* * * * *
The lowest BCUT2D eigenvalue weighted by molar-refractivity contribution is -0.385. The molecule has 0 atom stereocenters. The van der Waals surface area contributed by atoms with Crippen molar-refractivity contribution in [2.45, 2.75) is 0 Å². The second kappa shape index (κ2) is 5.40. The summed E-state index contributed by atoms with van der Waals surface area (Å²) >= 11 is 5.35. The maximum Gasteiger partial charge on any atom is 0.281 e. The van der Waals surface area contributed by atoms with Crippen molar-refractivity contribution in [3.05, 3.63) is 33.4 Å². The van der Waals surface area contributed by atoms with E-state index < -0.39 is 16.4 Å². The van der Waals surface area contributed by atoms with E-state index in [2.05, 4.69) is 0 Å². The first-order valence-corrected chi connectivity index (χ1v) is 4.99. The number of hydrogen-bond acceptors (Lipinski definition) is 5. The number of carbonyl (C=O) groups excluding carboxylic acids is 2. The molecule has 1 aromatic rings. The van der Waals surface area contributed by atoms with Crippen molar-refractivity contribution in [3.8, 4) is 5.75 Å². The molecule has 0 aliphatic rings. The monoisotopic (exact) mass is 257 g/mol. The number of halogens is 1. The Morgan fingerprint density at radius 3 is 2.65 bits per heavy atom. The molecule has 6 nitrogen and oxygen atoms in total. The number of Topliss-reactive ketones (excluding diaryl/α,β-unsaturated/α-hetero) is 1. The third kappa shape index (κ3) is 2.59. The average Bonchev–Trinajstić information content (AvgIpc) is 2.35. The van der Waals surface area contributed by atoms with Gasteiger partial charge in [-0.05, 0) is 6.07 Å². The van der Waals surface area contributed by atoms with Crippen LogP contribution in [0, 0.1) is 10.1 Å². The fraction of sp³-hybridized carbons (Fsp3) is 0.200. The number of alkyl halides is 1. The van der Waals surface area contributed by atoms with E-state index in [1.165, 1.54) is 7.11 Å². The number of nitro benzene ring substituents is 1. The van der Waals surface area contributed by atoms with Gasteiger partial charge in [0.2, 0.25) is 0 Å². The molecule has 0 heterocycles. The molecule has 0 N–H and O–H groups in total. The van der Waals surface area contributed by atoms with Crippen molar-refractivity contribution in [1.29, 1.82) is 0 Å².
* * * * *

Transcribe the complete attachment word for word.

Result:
The lowest BCUT2D eigenvalue weighted by molar-refractivity contribution is -0.385. The molecule has 0 atom stereocenters. The van der Waals surface area contributed by atoms with Crippen molar-refractivity contribution in [2.45, 2.75) is 0 Å². The second kappa shape index (κ2) is 5.40. The summed E-state index contributed by atoms with van der Waals surface area (Å²) >= 11 is 5.35. The maximum Gasteiger partial charge on any atom is 0.281 e. The van der Waals surface area contributed by atoms with Crippen molar-refractivity contribution in [3.05, 3.63) is 33.4 Å². The van der Waals surface area contributed by atoms with E-state index < -0.39 is 16.4 Å². The van der Waals surface area contributed by atoms with E-state index in [2.05, 4.69) is 0 Å². The first-order valence-corrected chi connectivity index (χ1v) is 4.99. The number of hydrogen-bond acceptors (Lipinski definition) is 5. The number of carbonyl (C=O) groups excluding carboxylic acids is 2. The molecule has 1 aromatic rings. The van der Waals surface area contributed by atoms with Crippen molar-refractivity contribution in [3.8, 4) is 5.75 Å². The molecule has 0 aliphatic rings. The monoisotopic (exact) mass is 257 g/mol. The number of halogens is 1. The Morgan fingerprint density at radius 3 is 2.65 bits per heavy atom. The molecule has 6 nitrogen and oxygen atoms in total. The number of Topliss-reactive ketones (excluding diaryl/α,β-unsaturated/α-hetero) is 1. The third kappa shape index (κ3) is 2.59. The average Bonchev–Trinajstić information content (AvgIpc) is 2.35. The van der Waals surface area contributed by atoms with Gasteiger partial charge in [-0.05, 0) is 6.07 Å². The van der Waals surface area contributed by atoms with Crippen LogP contribution in [0, 0.1) is 10.1 Å². The fraction of sp³-hybridized carbons (Fsp3) is 0.200. The number of alkyl halides is 1. The van der Waals surface area contributed by atoms with E-state index in [1.165, 1.54) is 7.11 Å². The number of nitro benzene ring substituents is 1. The van der Waals surface area contributed by atoms with Gasteiger partial charge in [0.2, 0.25) is 0 Å². The molecule has 0 heterocycles. The molecule has 0 N–H and O–H groups in total. The van der Waals surface area contributed by atoms with Crippen molar-refractivity contribution in [1.29, 1.82) is 0 Å².